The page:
1. In 1294 William de Strones, Vicar of Cuckfield, was sentenced for poaching deer in Cuckfield Park, and Walter de la Mare was drowned in Cuckfield Park in 1287 while hunting a wounded deer.
2. In 1800 the Hound, an alehouse was enlarged and renamed the Talbot. It was rebuilt by 1830
3. In 1804 the stagecoach fare to Cuckfield from London was 10s 6d. (about £23 in today's money) George IV came to Cuckfield regularly on route to his new residence in Brighton (the Pavillion).
4. 1845 saw the last commercial stagecoach call through Cuckfield. (1)
5. A sundial that stood until the late nineteen sixties where the roundabout is at the bottom of the drive to the recreation ground was presented by Miss Payne, who lived at Winchester Lodge; it originally formed part of the balustrade of the old London Bridge
6. A Roman road from London used to skirt Cuckfield and crossed where the Cuckfield to Haywards Heath Road is now near Steeple Cottage
7. Valentine cottage held a license to make beer and there was a brewery in Ockenden Lane just over 100 years ago. In the past several other Inns existed, including Lamb cottage, Whitemans Green which was an ale house.
8. The White Hart is believed to be the oldest building now used as a public house. Parts of it had been dated as the beginning of the 13th century.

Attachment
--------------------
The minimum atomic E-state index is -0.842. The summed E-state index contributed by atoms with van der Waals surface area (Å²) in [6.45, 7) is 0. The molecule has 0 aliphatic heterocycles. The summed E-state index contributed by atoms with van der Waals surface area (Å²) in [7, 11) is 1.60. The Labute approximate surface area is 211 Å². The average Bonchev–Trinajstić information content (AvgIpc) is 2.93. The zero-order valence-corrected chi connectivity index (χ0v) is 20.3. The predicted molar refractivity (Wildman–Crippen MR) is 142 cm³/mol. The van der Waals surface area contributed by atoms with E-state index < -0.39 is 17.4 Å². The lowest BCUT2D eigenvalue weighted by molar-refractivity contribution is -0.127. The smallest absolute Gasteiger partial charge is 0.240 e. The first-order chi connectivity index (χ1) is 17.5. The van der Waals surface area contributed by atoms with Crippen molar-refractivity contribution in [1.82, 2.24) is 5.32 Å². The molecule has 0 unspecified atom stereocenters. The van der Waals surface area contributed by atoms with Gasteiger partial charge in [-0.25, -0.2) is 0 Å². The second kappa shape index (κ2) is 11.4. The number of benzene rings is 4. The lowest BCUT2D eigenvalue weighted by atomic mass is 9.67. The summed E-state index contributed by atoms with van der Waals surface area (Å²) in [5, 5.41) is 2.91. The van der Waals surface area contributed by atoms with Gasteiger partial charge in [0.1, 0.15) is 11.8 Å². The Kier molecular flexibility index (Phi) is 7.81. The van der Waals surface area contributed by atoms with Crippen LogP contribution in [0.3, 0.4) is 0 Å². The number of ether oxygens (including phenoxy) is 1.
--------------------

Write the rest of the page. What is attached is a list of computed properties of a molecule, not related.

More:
9. Buried in Cuckfield churchyard is Henry Kingsley, writer and brother of Charles Kingsley. The titles of his books are carved at the foot of the memorial.
10. A smuggler’s cash was found upstairs when 25 High Street was being restored. It consisted of two dozen handmade spirit bottles from the continent – the contents unfortunately long since evaporated. It seems most likely the bottles were shipped into Newhaven or Piddinghoe and the smugglers were followed to closely by the exciseman
From This is Cuckfield, Published by the Cuckfield Society March 1967, Printed by Craftsman Press, Hailsham, Sussex
History of Cuckfield on https://www.cuckfield.org/page.php?pg=37
(1) As far as strictly commercial travel is concerned, the arrival of the railway in Haywards Heath brought a swift end to the stage coach through Cuckfield. However in 1908 Mr Alfred Vanderbilt, an American millionaire, came to England bringing with him some 80 of his horses in order to re-create the atmosphere of the old coaching days before the railways took away much of the trade in the 1840s. On 4th May 1908, he made a trial run of the journey from London to Brighton in “Meteor” with himself driving. Subsequent regular trips were made in the “Venture”.